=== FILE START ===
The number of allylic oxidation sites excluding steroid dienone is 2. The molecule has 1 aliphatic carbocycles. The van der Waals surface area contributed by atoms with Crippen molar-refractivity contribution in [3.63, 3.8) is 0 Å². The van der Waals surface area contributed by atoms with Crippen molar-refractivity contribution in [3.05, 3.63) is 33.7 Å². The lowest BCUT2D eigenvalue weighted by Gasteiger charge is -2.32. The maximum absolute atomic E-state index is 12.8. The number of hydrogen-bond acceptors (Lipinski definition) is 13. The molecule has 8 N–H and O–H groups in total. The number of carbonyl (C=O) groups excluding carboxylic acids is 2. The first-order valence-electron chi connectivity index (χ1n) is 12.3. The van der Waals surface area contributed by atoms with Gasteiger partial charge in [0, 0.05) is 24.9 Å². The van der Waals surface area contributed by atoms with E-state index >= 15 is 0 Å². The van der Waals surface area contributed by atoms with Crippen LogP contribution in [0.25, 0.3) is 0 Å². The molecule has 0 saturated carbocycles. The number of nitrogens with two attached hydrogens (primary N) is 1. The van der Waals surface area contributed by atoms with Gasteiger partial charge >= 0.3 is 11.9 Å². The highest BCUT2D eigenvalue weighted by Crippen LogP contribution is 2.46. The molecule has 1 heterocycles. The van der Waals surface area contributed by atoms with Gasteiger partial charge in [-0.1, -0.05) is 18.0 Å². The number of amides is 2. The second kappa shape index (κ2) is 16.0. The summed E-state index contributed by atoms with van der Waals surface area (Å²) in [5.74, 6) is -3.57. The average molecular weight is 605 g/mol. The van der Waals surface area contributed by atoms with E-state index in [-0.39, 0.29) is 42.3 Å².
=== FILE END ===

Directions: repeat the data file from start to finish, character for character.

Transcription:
The number of allylic oxidation sites excluding steroid dienone is 2. The molecule has 1 aliphatic carbocycles. The van der Waals surface area contributed by atoms with Crippen molar-refractivity contribution in [3.63, 3.8) is 0 Å². The van der Waals surface area contributed by atoms with Crippen molar-refractivity contribution in [3.05, 3.63) is 33.7 Å². The lowest BCUT2D eigenvalue weighted by Gasteiger charge is -2.32. The maximum absolute atomic E-state index is 12.8. The number of hydrogen-bond acceptors (Lipinski definition) is 13. The molecule has 8 N–H and O–H groups in total. The number of carbonyl (C=O) groups excluding carboxylic acids is 2. The first-order valence-electron chi connectivity index (χ1n) is 12.3. The van der Waals surface area contributed by atoms with Gasteiger partial charge in [0, 0.05) is 24.9 Å². The van der Waals surface area contributed by atoms with E-state index >= 15 is 0 Å². The van der Waals surface area contributed by atoms with Crippen LogP contribution in [0.25, 0.3) is 0 Å². The molecule has 0 saturated carbocycles. The number of nitrogens with two attached hydrogens (primary N) is 1. The van der Waals surface area contributed by atoms with Gasteiger partial charge >= 0.3 is 11.9 Å². The highest BCUT2D eigenvalue weighted by Crippen LogP contribution is 2.46. The molecule has 1 heterocycles. The van der Waals surface area contributed by atoms with Gasteiger partial charge in [-0.1, -0.05) is 18.0 Å². The number of amides is 2. The second kappa shape index (κ2) is 16.0. The summed E-state index contributed by atoms with van der Waals surface area (Å²) in [5.74, 6) is -3.57. The average molecular weight is 605 g/mol. The van der Waals surface area contributed by atoms with E-state index in [-0.39, 0.29) is 42.3 Å².